[Vm-dev] in-line method lookup caching of booleans

Eliot Miranda eliot.miranda at gmail.com
Fri Aug 3 14:31:30 UTC 2018

Hi Clément, Hi Ben,

_,,,^..^,,,_ (phone)

> On Aug 3, 2018, at 1:19 AM, Clément Béra <bera.clement at gmail.com> wrote:
> Hi,
>> On Fri, Aug 3, 2018 at 4:28 AM, Ben Coman <btc at openinworld.com> wrote:
>> Just a brain twitch about something I'd like to understand better...
>> At http://www.mirandabanda.org/cogblog/2011/03/01/build-me-a-jit-as-fast-as-you-can/
>> it says... "[Monomorphic] inline caching depends on the fact that in
>> most programs at most send sites there is no polymorphism and that
>> most sends bind to *exactly_one* class of receiver over some usefully
>> long period of time. ... In Cog we implement inline caches in three
>> forms ... monomorphic inline cache ... closed polymorphic inline cache
>> ... open polymorphic cache.  What’s nice is that while these sends are
>> increasingly expensive moving from monomorphic to megamorphic they are
>> also decreasingly common in roughly a 90%, 9% 0.9% ratio, at least for
>> typical Smalltalk programs"
> Note that in my experience the ratio was, each time I measured in the Cog Simulator, 93%, 4%, 3% or something like that. Cliff Click told me recently he had the same feeling with Java code, sends are either mono or megamorphic, but rarely poly (through in the JVM polymorphism is up to 4). 
>> First, I'm curious what is the relative performance of the three
>> different caches ?

Towards the bottom of the blog post is an example that measures relative performance.  The table I give is as follows, but the data are from a V3 image.  Ben, maybe you could run the example on Spur and see if things are much different.

homogenous immediate	         2.8 nsecs
homogenous compact             8.6 nsecs
homogenous normal                8.5 nsecs
polymorphic                             11.2 nsecs
megamorphic                          16.7 nsecs

> I guess you can measure that with micro benchs. Levente can help with that, I would write complete crap. Note that our polymorphism is up to 6.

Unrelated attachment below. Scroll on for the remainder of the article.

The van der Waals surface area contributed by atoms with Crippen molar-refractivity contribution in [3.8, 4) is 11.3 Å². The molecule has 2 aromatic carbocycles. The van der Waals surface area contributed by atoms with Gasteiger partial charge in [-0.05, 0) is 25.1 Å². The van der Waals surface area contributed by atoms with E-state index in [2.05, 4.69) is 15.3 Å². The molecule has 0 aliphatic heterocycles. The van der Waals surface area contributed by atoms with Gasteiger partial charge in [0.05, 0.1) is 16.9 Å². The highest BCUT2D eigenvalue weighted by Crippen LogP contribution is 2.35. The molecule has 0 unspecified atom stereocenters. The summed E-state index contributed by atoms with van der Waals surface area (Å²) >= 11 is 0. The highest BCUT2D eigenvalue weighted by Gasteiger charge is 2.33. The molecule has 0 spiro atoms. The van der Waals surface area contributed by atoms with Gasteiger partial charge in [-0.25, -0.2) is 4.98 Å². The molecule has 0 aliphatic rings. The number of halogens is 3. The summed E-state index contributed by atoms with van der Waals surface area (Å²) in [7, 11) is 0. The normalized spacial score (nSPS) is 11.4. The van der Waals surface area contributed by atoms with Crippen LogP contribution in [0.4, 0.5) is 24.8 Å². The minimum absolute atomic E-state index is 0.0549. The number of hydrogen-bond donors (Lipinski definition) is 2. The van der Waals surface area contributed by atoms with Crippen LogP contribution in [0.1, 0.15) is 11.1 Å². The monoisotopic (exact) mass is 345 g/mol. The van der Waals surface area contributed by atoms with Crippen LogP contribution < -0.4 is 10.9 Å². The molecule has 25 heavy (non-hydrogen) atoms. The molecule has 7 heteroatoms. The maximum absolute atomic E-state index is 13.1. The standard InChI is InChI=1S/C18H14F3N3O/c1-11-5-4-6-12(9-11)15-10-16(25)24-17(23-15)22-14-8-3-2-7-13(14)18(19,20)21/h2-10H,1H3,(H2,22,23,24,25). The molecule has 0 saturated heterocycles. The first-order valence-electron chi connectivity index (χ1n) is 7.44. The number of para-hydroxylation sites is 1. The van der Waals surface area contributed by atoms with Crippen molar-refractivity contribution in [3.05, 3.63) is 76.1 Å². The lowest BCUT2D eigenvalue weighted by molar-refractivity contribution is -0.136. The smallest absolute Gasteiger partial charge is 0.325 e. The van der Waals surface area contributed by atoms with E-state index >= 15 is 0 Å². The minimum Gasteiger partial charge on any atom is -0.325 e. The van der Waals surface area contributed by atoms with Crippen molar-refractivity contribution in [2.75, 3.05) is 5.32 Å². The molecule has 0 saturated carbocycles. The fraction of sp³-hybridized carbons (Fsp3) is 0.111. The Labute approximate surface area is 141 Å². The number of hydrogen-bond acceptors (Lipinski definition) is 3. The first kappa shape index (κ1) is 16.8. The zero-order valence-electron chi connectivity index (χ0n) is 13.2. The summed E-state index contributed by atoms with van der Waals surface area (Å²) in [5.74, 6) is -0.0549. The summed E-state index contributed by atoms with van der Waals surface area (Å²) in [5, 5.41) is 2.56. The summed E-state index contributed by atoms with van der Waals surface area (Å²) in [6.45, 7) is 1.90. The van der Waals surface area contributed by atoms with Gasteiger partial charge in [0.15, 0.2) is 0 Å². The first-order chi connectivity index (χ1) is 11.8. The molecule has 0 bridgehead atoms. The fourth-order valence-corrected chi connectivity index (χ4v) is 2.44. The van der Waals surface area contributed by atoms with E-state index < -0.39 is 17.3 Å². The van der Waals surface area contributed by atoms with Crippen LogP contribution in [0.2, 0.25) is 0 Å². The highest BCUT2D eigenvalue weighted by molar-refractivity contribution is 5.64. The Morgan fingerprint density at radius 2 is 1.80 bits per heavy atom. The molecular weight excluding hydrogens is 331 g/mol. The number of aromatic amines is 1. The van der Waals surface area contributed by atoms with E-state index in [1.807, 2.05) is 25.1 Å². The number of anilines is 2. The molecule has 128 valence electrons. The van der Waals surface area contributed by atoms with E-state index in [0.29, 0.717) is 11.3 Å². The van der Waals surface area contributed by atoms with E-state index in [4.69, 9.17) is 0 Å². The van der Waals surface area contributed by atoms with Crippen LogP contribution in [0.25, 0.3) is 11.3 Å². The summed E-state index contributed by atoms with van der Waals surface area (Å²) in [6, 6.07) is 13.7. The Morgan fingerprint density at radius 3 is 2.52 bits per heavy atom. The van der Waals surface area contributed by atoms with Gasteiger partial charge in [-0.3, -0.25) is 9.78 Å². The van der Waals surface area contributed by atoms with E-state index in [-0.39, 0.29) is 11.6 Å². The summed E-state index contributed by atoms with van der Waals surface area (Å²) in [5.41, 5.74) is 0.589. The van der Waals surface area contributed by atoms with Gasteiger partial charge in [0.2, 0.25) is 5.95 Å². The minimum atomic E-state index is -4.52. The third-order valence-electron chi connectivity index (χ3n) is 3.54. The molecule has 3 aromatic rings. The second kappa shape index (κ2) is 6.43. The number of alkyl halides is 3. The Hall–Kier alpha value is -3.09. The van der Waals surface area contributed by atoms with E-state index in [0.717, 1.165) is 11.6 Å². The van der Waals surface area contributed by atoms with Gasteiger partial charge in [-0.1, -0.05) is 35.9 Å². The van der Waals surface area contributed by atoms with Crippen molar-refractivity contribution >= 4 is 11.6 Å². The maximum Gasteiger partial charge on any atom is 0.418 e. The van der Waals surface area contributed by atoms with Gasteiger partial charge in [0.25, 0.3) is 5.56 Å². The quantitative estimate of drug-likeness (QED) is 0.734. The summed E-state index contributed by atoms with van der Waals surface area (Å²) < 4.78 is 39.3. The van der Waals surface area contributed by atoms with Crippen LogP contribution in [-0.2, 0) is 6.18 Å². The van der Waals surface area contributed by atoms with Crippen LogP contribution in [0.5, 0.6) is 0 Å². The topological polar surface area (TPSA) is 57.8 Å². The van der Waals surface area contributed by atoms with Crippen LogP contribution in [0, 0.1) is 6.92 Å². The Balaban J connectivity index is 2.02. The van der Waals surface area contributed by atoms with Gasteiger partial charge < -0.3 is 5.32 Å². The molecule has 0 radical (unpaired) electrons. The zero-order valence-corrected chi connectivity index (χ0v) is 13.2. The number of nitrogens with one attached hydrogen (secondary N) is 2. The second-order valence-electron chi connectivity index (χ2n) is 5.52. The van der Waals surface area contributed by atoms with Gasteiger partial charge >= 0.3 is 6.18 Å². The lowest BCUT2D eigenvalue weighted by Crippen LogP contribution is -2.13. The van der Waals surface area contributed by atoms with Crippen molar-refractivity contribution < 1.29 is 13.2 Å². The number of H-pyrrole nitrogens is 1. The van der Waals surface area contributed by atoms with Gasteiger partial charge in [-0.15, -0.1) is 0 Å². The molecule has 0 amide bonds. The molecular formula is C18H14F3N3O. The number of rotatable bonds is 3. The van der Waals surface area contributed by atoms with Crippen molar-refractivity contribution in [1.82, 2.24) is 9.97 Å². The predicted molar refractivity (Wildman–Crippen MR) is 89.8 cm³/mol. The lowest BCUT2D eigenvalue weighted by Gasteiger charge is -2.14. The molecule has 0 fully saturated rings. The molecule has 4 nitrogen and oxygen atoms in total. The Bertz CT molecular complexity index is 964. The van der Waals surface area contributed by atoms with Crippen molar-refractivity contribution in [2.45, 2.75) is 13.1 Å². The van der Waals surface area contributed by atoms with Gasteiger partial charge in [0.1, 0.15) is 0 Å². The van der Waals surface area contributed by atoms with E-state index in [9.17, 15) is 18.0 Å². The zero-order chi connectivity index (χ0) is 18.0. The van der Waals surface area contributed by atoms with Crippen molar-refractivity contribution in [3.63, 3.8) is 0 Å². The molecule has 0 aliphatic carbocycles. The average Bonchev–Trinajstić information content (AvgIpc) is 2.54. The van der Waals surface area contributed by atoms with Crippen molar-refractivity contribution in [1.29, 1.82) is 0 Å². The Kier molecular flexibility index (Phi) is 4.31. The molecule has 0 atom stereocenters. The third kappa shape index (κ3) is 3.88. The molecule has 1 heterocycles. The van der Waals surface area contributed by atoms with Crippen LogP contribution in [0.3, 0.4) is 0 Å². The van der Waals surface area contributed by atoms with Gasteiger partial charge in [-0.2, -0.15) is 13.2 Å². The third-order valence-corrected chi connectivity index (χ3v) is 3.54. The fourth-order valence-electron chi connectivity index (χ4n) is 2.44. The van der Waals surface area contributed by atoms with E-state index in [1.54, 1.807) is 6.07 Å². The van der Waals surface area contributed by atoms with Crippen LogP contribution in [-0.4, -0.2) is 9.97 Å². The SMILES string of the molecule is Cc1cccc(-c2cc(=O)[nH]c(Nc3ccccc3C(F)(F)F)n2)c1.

> In the Case of Cog, I would expect monomorphic caches to be almost as fast as direct calls, polymorphic caches to be almost as fast as monomorphic, and megamorphic caches to be considerably slower. To be confirmed.
> Note also that for some reason in Cog PICs are called ClosedPICs and megamorphic caches are called OpenPICs.

Here’s my explanation from the blog post:

In Cog we implement inline caches in three forms:

– a monomorphic inline cache; a load of a cache tag and a call of a target method whose prolog checks that the current receiver’s class matches the cache tag

– a closed polymorphic inline cache; a growable but finite jump table of class checks and jumps to method bodies, (closed because it deals with a closed set of classes).

– an open polymorphic cache; a first-level method lookup probe specialized for a particular selector, (open since it deals with an open set of classes).

>> Second, I'm curious how Booleans are dealt with.  Boolean handling
>> must be fairly common, and at the Image level these are two different
>> classes, which pushes out of the monomorphic inline cache, which may
>> be a significant impact on performance.
> Control flow operations are inlined by the bytecode compiler, and they're the most critical performance wise.
> The VM fixes the addresses of specific objects (nil, true, false). Become and become forward don't work with those objects. The JIT can generate constants in machine code for the addresses of those objects. That allows to quicken inlined control flow operations.
> Non inlined operations are usually dealt with PICs with 2 cases.
> One issue I had in Sista was with early PIC promotion. Currently in Cog if there's already a megamorphic cache for a selector, monomorphic caches are rewritten to the megamorphic cache directly and not to PIC then megamorphic. This is a problem typically with sends such as #isNil. In some cases the isNil is megamorphic and using such cache is relevant. In other case there's just a given type and Undefined object, and there the VM currently uses a megamorphic cache instead of a PIC. This was especially annoying since megamorphic caches don't provide any runtime type feedback. Similar 2 cases issue, non boolean.

Hence we disable the optimisation in the Sista JIT right?

>> I started wondering if under the hood the VM could treat the two
>> booleans as one class and in the instance store "which-boolean" it
>> actually is.  Then for example the #ifTrue:ifFalse: method of each
>> class would be compiled into a single method conditioned at the start
>> on "which-boolean" as to which path is executed.  How feasible would
>> that be, and would it make much of a difference in performance of
>> booleans ?
> Some VMs have boolean as primitive types or as immediate objects. Honestly, given our optimization that the booleans can't move in memory and that we can use their address as a constant, I don't think any of these optimizations would make any significant difference in terms of performance. 
> What might make a difference is to add as primitive operations / inlined operations some other boolean methods, such as #not. It's a trade-off between system flexibility, boolean and non boolean performance, etc. 
>> Except then I realized that this situation is already bypassed by
>> common boolean methods being inlined by the compiler.  Still curious,
>> if there are quick answers to my questions.
> ..
>> cheers -ben
> -- 
> Clément Béra
> https://clementbera.github.io/
> https://clementbera.wordpress.com/
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